An article in New Scientist is an excerpt from a new work on tacit knowledge. Harry Collins of Cardiff University is following Michael Polanyi’s treatment of tacit knowledge, but arguing that of the three categories of tacit knowledge he identifies (somatic, relational, collective). Collins argues that Polanyi characterized tacit knowledge as mysterious:
To find a space for his idea, Polanyi made tacit knowledge seem more mysterious than it is. Now we know science is not perfectible we do not have to fight so hard to retain a conceptual space for that which cannot be done by logic and mathematics. This means we can take a calmer look at tacit knowledge and remove some of the mystery.
However, his book delves into making somatic and relational tacit knowledge less mysterious. The remaining mystery in tacit knowledge, though, is highly relevant to economics and social science:
The one real mystery left lies in collective tacit knowledge. This is mysterious because we can’t describe it and we don’t know in detail how we acquire it. It is mysterious because we can only “borrow it”: it is not our property but is social and collective. Take language. What constitutes our constantly changing natural language is not up to any individual, it is a matter of where the collective of language speakers takes it.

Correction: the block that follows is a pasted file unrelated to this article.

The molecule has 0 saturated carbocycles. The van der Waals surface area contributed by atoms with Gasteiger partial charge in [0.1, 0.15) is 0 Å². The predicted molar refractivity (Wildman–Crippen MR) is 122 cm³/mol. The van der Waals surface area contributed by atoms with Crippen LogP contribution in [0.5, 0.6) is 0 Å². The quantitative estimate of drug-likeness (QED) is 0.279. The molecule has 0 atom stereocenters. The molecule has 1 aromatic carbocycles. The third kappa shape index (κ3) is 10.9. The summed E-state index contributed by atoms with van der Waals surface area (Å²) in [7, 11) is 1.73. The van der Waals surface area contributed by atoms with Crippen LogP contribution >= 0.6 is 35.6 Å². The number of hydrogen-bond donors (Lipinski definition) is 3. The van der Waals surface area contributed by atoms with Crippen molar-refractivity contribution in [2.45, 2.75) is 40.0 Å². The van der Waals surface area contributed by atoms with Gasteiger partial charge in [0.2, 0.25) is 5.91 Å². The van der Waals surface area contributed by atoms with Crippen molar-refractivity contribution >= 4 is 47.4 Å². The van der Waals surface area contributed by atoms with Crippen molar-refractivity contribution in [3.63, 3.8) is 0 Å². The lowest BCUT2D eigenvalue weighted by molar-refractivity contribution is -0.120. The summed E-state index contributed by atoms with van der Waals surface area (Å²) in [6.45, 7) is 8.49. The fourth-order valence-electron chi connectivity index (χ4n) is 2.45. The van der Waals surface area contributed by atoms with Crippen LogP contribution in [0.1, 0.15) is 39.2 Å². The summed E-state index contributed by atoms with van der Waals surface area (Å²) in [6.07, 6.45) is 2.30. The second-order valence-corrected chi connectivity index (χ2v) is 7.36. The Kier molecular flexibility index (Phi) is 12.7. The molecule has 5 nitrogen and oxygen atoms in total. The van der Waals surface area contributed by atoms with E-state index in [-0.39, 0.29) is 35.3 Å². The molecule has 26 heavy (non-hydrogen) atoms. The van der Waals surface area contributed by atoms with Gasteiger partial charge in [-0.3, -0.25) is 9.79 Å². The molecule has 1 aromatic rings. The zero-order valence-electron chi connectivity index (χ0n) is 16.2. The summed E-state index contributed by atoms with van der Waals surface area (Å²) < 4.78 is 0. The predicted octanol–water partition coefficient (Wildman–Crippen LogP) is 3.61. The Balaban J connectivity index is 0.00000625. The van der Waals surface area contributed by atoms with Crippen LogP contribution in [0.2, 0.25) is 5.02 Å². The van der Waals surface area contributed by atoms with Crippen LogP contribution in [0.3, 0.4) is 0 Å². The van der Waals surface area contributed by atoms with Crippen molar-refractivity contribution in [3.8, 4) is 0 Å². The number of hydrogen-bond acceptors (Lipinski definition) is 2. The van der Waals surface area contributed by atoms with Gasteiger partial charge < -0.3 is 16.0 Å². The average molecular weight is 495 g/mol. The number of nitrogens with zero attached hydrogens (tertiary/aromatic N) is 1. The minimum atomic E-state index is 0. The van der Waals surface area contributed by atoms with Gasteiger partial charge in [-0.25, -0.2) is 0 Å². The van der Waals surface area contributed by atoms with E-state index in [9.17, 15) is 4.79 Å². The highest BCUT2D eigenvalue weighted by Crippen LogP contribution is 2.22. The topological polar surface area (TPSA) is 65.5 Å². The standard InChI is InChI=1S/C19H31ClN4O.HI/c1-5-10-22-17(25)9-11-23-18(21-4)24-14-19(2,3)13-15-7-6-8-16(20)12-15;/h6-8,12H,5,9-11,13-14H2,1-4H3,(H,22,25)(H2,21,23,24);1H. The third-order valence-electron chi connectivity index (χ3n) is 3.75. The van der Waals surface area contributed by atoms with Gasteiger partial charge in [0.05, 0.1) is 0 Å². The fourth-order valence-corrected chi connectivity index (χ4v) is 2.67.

This is also why Polanyi missed the full complexity of bike-riding. To balance on a bike we need somatic tacit knowledge, but to ride it in traffic we need collective tacit knowledge. Only by understanding the unspoken conventions of traffic (which vary hugely from place to place, time to time, culture to culture) can you ride in safety. These are impossible to describe in moment-to-moment detail and are unknowable to any entity but humans.
This insight fits well with lots of interesting work on informal and customary legal institutions, as well as still fitting in the intersection between Polanyi and Hayek that resonates with the title of this site. I am adding the Collins book to my summer reading list!